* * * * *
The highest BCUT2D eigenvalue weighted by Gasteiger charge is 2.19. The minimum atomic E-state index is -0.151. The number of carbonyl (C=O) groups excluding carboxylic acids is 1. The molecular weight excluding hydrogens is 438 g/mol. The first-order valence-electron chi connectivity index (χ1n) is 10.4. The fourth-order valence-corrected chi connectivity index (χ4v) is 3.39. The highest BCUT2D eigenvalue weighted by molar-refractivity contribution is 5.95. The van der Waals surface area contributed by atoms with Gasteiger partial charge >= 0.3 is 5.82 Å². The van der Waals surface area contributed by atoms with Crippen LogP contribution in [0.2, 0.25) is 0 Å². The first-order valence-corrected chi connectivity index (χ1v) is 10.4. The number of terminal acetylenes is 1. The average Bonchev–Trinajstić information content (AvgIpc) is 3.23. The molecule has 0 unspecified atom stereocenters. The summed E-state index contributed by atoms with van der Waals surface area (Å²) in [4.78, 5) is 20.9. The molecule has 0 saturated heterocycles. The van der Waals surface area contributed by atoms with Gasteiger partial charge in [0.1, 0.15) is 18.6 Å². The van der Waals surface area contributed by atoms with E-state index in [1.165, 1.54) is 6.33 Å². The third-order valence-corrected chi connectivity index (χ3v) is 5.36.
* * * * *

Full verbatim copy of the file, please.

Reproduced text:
The highest BCUT2D eigenvalue weighted by Gasteiger charge is 2.19. The minimum atomic E-state index is -0.151. The number of carbonyl (C=O) groups excluding carboxylic acids is 1. The molecular weight excluding hydrogens is 438 g/mol. The first-order valence-electron chi connectivity index (χ1n) is 10.4. The fourth-order valence-corrected chi connectivity index (χ4v) is 3.39. The highest BCUT2D eigenvalue weighted by molar-refractivity contribution is 5.95. The van der Waals surface area contributed by atoms with Gasteiger partial charge >= 0.3 is 5.82 Å². The van der Waals surface area contributed by atoms with Crippen LogP contribution in [0.2, 0.25) is 0 Å². The first-order valence-corrected chi connectivity index (χ1v) is 10.4. The number of terminal acetylenes is 1. The average Bonchev–Trinajstić information content (AvgIpc) is 3.23. The molecule has 0 unspecified atom stereocenters. The summed E-state index contributed by atoms with van der Waals surface area (Å²) in [4.78, 5) is 20.9. The molecule has 0 saturated heterocycles. The van der Waals surface area contributed by atoms with Gasteiger partial charge in [0.1, 0.15) is 18.6 Å². The van der Waals surface area contributed by atoms with E-state index in [1.165, 1.54) is 6.33 Å². The third-order valence-corrected chi connectivity index (χ3v) is 5.36.